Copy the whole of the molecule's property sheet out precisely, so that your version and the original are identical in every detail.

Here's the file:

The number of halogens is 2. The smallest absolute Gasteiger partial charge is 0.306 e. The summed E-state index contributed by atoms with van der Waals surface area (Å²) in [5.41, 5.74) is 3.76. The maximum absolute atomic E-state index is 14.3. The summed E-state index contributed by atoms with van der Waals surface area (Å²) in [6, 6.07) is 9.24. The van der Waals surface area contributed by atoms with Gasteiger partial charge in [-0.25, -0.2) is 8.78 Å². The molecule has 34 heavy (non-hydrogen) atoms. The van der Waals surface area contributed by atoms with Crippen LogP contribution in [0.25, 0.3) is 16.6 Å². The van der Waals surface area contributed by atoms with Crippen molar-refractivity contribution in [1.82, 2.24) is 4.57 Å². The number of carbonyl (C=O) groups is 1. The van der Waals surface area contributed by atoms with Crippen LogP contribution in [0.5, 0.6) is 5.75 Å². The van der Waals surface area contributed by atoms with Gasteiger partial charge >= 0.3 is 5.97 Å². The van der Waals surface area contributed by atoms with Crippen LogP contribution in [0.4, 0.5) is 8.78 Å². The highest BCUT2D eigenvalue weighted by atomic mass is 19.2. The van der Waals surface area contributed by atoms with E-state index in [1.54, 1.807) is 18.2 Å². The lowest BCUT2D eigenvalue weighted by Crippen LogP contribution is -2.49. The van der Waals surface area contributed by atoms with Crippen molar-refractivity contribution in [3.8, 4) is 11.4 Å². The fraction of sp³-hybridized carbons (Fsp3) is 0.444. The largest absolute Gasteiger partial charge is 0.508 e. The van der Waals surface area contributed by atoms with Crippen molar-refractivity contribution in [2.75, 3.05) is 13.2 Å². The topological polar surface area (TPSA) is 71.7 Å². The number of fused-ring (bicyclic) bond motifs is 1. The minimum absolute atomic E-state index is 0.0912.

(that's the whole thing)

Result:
The number of halogens is 2. The smallest absolute Gasteiger partial charge is 0.306 e. The summed E-state index contributed by atoms with van der Waals surface area (Å²) in [5.41, 5.74) is 3.76. The maximum absolute atomic E-state index is 14.3. The summed E-state index contributed by atoms with van der Waals surface area (Å²) in [6, 6.07) is 9.24. The van der Waals surface area contributed by atoms with Gasteiger partial charge in [-0.25, -0.2) is 8.78 Å². The molecule has 34 heavy (non-hydrogen) atoms. The van der Waals surface area contributed by atoms with Crippen LogP contribution in [0.25, 0.3) is 16.6 Å². The van der Waals surface area contributed by atoms with Crippen molar-refractivity contribution in [1.82, 2.24) is 4.57 Å². The number of carbonyl (C=O) groups is 1. The van der Waals surface area contributed by atoms with Crippen LogP contribution in [0.5, 0.6) is 5.75 Å². The van der Waals surface area contributed by atoms with Gasteiger partial charge >= 0.3 is 5.97 Å². The van der Waals surface area contributed by atoms with Crippen LogP contribution in [0.4, 0.5) is 8.78 Å². The highest BCUT2D eigenvalue weighted by atomic mass is 19.2. The van der Waals surface area contributed by atoms with E-state index in [1.54, 1.807) is 18.2 Å². The lowest BCUT2D eigenvalue weighted by Crippen LogP contribution is -2.49. The van der Waals surface area contributed by atoms with Crippen molar-refractivity contribution in [3.8, 4) is 11.4 Å². The fraction of sp³-hybridized carbons (Fsp3) is 0.444. The largest absolute Gasteiger partial charge is 0.508 e. The van der Waals surface area contributed by atoms with Crippen molar-refractivity contribution in [2.75, 3.05) is 13.2 Å². The topological polar surface area (TPSA) is 71.7 Å². The number of fused-ring (bicyclic) bond motifs is 1. The minimum absolute atomic E-state index is 0.0912.